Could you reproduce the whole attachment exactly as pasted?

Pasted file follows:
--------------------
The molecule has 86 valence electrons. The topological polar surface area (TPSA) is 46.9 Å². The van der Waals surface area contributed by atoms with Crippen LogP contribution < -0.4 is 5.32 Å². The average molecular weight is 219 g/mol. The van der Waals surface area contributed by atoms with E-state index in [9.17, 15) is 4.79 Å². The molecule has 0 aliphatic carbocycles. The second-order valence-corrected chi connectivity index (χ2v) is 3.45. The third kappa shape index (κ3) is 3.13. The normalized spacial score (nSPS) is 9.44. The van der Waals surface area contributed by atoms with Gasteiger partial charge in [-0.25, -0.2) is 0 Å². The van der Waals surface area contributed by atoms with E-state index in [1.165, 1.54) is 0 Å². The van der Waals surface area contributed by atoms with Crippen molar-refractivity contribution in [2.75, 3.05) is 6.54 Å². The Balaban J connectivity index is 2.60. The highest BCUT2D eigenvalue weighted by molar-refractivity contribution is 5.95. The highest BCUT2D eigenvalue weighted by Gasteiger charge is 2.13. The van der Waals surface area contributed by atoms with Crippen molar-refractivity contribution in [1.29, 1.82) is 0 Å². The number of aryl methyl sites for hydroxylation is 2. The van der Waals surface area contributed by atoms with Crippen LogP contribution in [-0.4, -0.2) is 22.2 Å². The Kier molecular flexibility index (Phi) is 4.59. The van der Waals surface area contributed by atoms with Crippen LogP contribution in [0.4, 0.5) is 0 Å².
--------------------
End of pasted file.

The molecule has 86 valence electrons. The topological polar surface area (TPSA) is 46.9 Å². The van der Waals surface area contributed by atoms with Crippen LogP contribution < -0.4 is 5.32 Å². The average molecular weight is 219 g/mol. The van der Waals surface area contributed by atoms with E-state index in [9.17, 15) is 4.79 Å². The molecule has 0 aliphatic carbocycles. The second-order valence-corrected chi connectivity index (χ2v) is 3.45. The third kappa shape index (κ3) is 3.13. The normalized spacial score (nSPS) is 9.44. The van der Waals surface area contributed by atoms with Gasteiger partial charge in [-0.25, -0.2) is 0 Å². The van der Waals surface area contributed by atoms with E-state index in [1.165, 1.54) is 0 Å². The van der Waals surface area contributed by atoms with Crippen molar-refractivity contribution in [2.75, 3.05) is 6.54 Å². The Balaban J connectivity index is 2.60. The highest BCUT2D eigenvalue weighted by molar-refractivity contribution is 5.95. The highest BCUT2D eigenvalue weighted by Gasteiger charge is 2.13. The van der Waals surface area contributed by atoms with Crippen molar-refractivity contribution in [1.29, 1.82) is 0 Å². The number of aryl methyl sites for hydroxylation is 2. The van der Waals surface area contributed by atoms with Crippen LogP contribution in [-0.4, -0.2) is 22.2 Å². The Kier molecular flexibility index (Phi) is 4.59. The van der Waals surface area contributed by atoms with Crippen LogP contribution in [0.4, 0.5) is 0 Å².